Mammography is a technique that uses X-rays to provide an image of the breast. The image, called a mammogram, is used to find potential signs of breast cancer – such as tumors, small clusters of calcium (microcalcifications) and abnormal changes in the skin. A mammogram can detect a lesion when it is half the size of one that can be felt by touch. Mammography is the best screening tool available today for breast cancer. It can find cancers at an early stage, when they are small and most responsive to treatment.A typical mammogram consists of two views of each breast in which they are compressed firmly between two plates. The best time for breast examination is 5-7 days after cessation of menses, when the influences of hormones are minimal. This is also when, generally speaking, the breasts are less sensitive, therefore considered the most comfortable and least painful time to have a breast exam.The complete procedure takes only a few minutes, and is performed by a trained technologist under the supervision of our qualified radiologists. A physician analyzes the X-rays, looking for specific abnormalities or changes related to breast cancer. A written report is then sent to you and your doctor. On occasion, the physician may order additional views or other modalities, such as an ultrasound. In some cases, a doctor may also request follow-up consultation for ongoing diagnostic reasons – in which case, the physician will contact you directly to go over any details or assessments that she/he may have in addition to our reports.
You stand in front of a special x-ray machine. The person who takes the x-rays, called a radiologic technician, places your breasts, one at a time, between an x-ray plate and a plastic plate. These plates are attached to the x-ray machine and compress the breasts to flatten them. This spreads the breast tissue out to obtain a clearer picture. You will feel pressure on your breast for a few seconds. It may cause you some discomfort; you might feel squeezed or pinched. This feeling only lasts for a few seconds, and the flatter your breast, the better the picture. Most often, two pictures are taken of each breast — one from the side and one from above. A screening mammogram takes about 20 minutes from start to finish.
Screening mammograms are done for women who have no symptoms of breast cancer. It usually involves two x-rays of each breast. Screening mammograms can detect lumps or tumors that cannot be felt. They can also find microcalcifications or tiny deposits of calcium in the breast, which sometimes mean that breast cancer is present.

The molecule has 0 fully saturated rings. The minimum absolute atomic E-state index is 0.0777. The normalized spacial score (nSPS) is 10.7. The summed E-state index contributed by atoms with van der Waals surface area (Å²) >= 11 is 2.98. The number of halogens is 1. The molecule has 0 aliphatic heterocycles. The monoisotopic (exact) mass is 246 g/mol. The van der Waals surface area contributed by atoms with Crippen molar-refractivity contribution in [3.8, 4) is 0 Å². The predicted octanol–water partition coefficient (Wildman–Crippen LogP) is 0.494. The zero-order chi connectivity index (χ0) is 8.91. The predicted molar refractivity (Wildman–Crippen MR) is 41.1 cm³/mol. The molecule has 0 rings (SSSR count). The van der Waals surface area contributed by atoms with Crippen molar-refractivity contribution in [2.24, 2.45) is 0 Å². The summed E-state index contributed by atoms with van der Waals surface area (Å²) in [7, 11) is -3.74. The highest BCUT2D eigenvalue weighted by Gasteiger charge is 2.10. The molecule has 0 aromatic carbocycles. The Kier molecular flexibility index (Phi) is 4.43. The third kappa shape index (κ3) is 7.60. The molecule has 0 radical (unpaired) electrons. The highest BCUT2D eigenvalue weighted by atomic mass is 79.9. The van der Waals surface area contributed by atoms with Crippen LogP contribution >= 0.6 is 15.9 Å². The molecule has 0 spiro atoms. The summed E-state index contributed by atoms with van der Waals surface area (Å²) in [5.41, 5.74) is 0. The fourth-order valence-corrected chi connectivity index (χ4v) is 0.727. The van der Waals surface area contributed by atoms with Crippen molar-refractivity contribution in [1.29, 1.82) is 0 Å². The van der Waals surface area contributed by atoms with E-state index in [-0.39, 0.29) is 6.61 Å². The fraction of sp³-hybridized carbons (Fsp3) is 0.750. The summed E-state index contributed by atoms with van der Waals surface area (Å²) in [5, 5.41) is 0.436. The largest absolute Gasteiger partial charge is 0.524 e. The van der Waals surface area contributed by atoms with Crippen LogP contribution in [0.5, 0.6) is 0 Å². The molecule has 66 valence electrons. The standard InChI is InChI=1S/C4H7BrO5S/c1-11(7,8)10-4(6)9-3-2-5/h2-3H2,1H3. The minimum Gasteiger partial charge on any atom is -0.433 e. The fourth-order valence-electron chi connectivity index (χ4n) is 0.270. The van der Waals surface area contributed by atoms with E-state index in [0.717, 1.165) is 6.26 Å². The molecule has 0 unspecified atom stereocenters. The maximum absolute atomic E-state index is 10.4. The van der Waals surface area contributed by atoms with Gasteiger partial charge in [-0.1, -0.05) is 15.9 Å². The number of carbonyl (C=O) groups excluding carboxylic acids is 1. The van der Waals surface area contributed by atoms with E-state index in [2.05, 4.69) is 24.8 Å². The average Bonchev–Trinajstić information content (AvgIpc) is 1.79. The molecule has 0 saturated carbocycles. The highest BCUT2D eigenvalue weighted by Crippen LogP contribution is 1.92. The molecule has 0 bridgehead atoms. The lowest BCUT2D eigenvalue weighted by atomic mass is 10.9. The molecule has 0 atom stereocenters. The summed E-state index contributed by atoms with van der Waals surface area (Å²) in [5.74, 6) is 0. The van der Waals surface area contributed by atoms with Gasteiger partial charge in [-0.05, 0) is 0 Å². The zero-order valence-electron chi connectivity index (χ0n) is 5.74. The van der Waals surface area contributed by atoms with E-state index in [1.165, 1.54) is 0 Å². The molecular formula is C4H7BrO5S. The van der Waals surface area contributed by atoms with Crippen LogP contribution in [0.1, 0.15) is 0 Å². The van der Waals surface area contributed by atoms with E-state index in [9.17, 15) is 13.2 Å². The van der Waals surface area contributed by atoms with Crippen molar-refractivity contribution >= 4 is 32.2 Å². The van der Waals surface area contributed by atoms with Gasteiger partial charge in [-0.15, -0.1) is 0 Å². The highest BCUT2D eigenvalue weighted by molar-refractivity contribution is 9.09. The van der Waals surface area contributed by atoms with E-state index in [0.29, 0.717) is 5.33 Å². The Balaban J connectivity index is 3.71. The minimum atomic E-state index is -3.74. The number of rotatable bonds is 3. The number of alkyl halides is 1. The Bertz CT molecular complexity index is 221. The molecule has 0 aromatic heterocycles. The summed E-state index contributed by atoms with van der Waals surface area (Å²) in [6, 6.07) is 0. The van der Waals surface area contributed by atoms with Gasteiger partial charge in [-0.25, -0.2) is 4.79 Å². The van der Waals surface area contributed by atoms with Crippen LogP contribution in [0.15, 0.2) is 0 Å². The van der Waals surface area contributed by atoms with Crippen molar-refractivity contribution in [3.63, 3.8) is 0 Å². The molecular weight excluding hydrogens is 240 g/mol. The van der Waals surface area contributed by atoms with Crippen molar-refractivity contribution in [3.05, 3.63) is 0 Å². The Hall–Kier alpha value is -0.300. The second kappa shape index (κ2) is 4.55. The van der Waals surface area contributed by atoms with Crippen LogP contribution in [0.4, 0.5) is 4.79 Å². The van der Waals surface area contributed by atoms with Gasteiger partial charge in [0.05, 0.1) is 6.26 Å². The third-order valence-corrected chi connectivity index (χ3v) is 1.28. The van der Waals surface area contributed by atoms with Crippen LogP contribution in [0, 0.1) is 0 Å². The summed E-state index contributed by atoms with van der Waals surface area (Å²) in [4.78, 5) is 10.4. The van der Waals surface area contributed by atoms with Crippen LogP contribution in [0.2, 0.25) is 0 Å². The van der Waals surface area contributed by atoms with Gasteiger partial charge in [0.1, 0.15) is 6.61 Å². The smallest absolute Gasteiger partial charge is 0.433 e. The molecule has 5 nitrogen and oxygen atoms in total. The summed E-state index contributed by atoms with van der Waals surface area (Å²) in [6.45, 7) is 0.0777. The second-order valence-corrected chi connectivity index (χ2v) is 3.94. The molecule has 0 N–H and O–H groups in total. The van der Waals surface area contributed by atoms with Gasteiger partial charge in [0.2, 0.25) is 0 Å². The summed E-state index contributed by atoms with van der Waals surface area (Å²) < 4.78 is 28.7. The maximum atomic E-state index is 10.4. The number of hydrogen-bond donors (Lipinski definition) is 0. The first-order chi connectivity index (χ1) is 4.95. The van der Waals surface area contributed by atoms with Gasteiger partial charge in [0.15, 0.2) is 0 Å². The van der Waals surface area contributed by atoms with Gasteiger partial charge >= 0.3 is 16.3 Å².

Diagnostic mammograms are used to check for breast cancer after a lump or other symptom or sign of breast cancer has been found. Signs of breast cancer may include pain, thickened skin on the breast, nipple discharge, or a change in breast size or shape. This type of mammogram also can be used to find out more about breast changes found on a screening mammogram, or to view breast tissue that is hard to see on a screening mammogram. A diagnostic mammogram takes longer than a screening mammogram because it involves more x-rays in order to obtain views of the breast from several angles. The technician can magnify a problem area to make a more detailed picture, which helps the doctor make a correct diagnosis.
Breast cancer is the most common cancer in women, with 75% of cases occurring in women older than 40. Early detection saves lives. The earlier breast cancer is detected, the easier and more successful the treatment. Detected early, breast cancer is more than 95% treatable. Grand Avenue Imaging supports the following steps to good breast health, recommended by Susan G. Komen for the Cure, and suggested by American Cancer Society:
Annual Screening Mammography for women starting at age 40. Women under 40 with either a family history of breast cancer or other concerns about personal risk should consult with a trained medical professional about risk assessment and when to begin mammography.
Clinical Breast Examinations by a trained medical professional at least every 3 years starting at age 20, and annually after 40